The Flying-fish is slender and long, the Eyes large, and the Tail forked. The Body is in shape like a Sealís, and in colour like one of our Mullets. It has two large Fins near the Head, which resembles a pair of Wings, one on the Back, and two underneath the Belly, with these Fins, it flies near a Gun-shot before it touches the Water, and when it hath wet itís Wings it will mount up again. They are constantly chased by the Dolphins, which swim so fast, that they are often catched by them as they drop into the Water. There are vast Shoals of them in these Seas, and when they rise out of the Water, at a distance, appear like a large flock of small Birds.

The Dog-fish, is a small sort of the Shark kind, but seldom exceeds twenty Pounds. They are frequently caught with the Hook and Line when they fish for Drum. They have a long tapering Body without Scales, but covered with a sharp hard Skin, that is made use of to polish fine Wood. Their Snout is a little long and round at the point, the Flesh is white, of easy concoction, but of no pleasant Taste, and is therefore best eaten with Mustard or some sharp Sauce. They are very numerous in these Parts, but little regarded or made use of, where there are so many delicate sorts to be had in such plenty. The Fat of these Fish, and the Shark, have much the same Virtues with the Alligator.

The Spanish Mackarel, they are in shape and colour like the common Mackarel, only these are much thicker, and generally about two Feet long; there are vast numbers of them in these Seas. They are caught with Hook and Line in the Inlets, and sometimes a small distance out at Sea, being a voracious Fish, greedily swallowing either Beat or Fish that comes in their way. They are a very fine hard Fish, and of good Taste. The Liver eaten, helps Obstruction of the Liver and Jaundice.

The Cavallies are about the bigness of a Mackarel, the Fins and Tail are partly like a Dolphins. They have large Eyes, and are of a brownish colour on their Backs, and their Bellies white; they have exceeding small Scales, and a very thick Skin. They are taken in the same places with the Spanish-Mackarel, and are one of the firmest Fishes known in these parts, and will therefore keep sweet (in the extremity of the hot Weather) two or three Days without Salt, when others will Stink in half a Day, if not Salted. Those that catch them, immediately take off their Scales, otherwise you must pull off the Skin and Scales when boiled; the Skin being the choicest part of the Fish. Their Meat is exceeding White, and very relishing when it is well Drest.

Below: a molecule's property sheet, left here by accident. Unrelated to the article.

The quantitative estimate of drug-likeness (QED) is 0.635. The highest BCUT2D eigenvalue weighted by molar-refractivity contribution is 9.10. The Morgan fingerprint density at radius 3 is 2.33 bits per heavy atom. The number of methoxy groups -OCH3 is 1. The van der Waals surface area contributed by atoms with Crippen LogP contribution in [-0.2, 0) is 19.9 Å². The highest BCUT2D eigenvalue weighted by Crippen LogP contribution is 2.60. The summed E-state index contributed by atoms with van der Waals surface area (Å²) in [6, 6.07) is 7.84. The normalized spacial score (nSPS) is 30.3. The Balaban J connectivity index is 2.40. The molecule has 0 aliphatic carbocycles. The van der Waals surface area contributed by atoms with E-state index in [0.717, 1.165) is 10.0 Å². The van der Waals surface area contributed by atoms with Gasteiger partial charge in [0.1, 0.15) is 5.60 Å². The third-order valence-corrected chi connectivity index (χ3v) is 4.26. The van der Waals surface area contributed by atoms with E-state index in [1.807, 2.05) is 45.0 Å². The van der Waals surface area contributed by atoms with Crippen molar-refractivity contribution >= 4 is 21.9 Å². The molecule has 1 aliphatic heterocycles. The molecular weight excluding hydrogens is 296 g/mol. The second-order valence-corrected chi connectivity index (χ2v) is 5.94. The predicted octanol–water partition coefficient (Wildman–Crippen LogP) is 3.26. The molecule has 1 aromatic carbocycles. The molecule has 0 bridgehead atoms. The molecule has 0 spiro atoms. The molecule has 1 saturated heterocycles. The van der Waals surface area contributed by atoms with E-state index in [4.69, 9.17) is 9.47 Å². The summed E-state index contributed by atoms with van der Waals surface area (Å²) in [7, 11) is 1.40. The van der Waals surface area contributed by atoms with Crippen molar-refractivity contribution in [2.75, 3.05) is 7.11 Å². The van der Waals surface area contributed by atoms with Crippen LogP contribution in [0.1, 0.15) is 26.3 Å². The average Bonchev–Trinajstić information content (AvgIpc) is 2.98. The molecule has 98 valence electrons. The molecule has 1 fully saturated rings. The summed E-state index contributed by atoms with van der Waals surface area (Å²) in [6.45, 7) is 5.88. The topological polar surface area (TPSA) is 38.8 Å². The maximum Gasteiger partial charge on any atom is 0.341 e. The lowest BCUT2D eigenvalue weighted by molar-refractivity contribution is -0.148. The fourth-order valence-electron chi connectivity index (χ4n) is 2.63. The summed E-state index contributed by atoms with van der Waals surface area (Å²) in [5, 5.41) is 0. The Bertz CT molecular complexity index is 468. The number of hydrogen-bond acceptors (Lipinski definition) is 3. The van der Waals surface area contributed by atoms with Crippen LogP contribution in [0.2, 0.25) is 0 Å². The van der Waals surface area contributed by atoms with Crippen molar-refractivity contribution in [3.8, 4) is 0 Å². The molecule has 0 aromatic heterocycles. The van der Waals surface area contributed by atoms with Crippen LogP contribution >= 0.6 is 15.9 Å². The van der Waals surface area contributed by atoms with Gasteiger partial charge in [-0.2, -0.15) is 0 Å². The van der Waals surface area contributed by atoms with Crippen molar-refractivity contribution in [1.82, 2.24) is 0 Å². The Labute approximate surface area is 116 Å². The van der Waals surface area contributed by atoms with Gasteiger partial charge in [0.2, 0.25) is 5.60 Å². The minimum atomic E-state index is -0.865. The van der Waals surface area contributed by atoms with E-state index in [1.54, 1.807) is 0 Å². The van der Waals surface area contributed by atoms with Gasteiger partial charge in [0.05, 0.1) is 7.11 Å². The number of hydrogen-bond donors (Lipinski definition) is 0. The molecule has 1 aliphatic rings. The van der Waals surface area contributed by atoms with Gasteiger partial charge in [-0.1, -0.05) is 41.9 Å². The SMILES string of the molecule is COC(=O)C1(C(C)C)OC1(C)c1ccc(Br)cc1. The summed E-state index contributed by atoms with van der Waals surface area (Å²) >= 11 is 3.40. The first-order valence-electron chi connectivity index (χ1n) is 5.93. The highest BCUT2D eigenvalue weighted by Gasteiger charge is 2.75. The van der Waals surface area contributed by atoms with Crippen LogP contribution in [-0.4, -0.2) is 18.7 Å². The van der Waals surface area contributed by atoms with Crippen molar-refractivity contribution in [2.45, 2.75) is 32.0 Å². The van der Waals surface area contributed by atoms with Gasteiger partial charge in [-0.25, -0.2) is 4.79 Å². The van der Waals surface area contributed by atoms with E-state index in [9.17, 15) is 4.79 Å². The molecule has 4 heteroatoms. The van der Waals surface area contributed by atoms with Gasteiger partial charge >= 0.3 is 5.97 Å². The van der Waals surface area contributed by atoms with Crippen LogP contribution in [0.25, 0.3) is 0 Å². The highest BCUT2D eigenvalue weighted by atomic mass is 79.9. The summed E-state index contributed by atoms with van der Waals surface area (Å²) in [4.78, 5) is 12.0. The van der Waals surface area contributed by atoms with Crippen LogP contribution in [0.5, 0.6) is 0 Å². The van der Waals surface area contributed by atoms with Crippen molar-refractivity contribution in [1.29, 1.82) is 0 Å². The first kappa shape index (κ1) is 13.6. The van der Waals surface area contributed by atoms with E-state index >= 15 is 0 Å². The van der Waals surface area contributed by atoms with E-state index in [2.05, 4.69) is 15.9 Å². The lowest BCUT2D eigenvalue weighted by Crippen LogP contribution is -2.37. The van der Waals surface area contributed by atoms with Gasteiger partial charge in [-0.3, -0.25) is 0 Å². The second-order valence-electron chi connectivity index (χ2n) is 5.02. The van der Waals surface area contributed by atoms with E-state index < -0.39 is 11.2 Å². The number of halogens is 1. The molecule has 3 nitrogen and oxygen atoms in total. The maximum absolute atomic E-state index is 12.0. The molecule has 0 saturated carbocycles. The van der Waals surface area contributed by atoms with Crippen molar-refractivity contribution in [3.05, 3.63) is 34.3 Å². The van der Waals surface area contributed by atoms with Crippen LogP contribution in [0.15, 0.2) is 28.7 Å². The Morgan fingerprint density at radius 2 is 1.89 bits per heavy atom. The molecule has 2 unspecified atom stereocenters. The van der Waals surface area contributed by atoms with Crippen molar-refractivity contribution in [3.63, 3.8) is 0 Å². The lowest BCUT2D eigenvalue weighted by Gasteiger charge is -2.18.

The Bonetoís are very fine and palatable Fishes, and generally about a Yard long. They most commonly frequent the Inlets and Waters near the Ocean, and are killíd with the Harpoon and Fish-gig, but seldom or never with the Hook and Line, though they are very plenty in several places on this Coast.

The Blue-Fish, so callíd, from their being of that colour, they are accounted one of the best sort of Fishes in these parts, being very fat. They have a forked Tail, and are partly shaped like a Dolphin. They are as large and as long as a Salmon, and as good. They come to these Coasts in the fall of the Year, and after there has been one black Frost, in great Shoals, so that the Indians and others who wade into the Waters strike and kill vast Numbers of them with their Fish-gigs. Sometimes many Cart loads of them are found dead and left dry on the Sea Shore; which is occasioned for the most part by their eager pursuit after the small Fish; which means they and several other Fishes run themselves on Shoar, and the Tides leaving them on the dry Sands they cannot recover the Water again and so dye; wherefore those that are disposed to get up early before the Fowl come to prey, may get what quantities they please of several sorts of Fishes all along these coasts. And notwithstanding these Blue-fish are accounted so extraordinary good, yet they sometimes occasion Sickness after eating them, viz. violent heats all over the Body with Shiverings, Head-ach, and the like, which is chiefly owing to the Gall being broke in some of them, which is very hurtful, as I found by giving it to a Dog.